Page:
The balance of power remains tilted in favor of retail landlords rather than tenants, according to Standard & Poor's (S&P) Ratings Services, New York.
And traditional oversupply drivers such as speculative development and easy financing will not deliver significant new retail capacity in the near future, the ratings firm said in a special report, The Environment for U.S. Retailers and REIT Landlords Keeps Evolving, but the Mall Is Not Dead.
"Most real estate investment trusts [REITs] are in a 'bring-it-on' mood when faced with the prospect of taking back space from tenants in situations such as a merger or shrinking of their physical store footprint," S&P said in its report.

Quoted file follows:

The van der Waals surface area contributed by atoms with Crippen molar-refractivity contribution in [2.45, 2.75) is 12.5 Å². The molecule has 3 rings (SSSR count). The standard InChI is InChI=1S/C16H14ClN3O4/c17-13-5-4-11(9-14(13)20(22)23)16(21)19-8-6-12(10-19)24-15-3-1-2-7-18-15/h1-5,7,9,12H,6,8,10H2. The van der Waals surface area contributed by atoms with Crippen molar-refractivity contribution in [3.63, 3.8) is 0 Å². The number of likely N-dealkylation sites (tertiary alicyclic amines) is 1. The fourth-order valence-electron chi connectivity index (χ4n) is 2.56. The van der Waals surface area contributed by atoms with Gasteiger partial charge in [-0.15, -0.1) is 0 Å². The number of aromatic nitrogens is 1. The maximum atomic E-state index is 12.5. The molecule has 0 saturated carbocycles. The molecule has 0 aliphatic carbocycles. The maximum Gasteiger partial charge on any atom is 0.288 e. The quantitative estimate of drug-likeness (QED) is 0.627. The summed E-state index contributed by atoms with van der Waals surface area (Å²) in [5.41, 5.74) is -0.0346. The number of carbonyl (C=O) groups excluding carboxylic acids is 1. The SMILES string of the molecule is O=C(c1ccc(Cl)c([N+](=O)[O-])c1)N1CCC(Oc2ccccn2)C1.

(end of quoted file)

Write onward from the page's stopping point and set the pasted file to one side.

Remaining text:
Delivery of new malls remains extremely muted, so retailers will have to pay more for space--which will lead to rent growth for mall owners, S&P said. "Redevelopment and expansion activity is much more robust than new, ground-up development as empty stores are more economical than new builds," the report noted.
S&P said mall operators' ability to "density" by creating space within their existing footprint remains an important sector trend that could accelerate over the next few years. "The biggest potential source of 'new' space is taking back and dividing space from shrinking anchor tenants such as Sears or J.C. Penney," the report said. "For strip-center operators, the consolidation in the office space offers...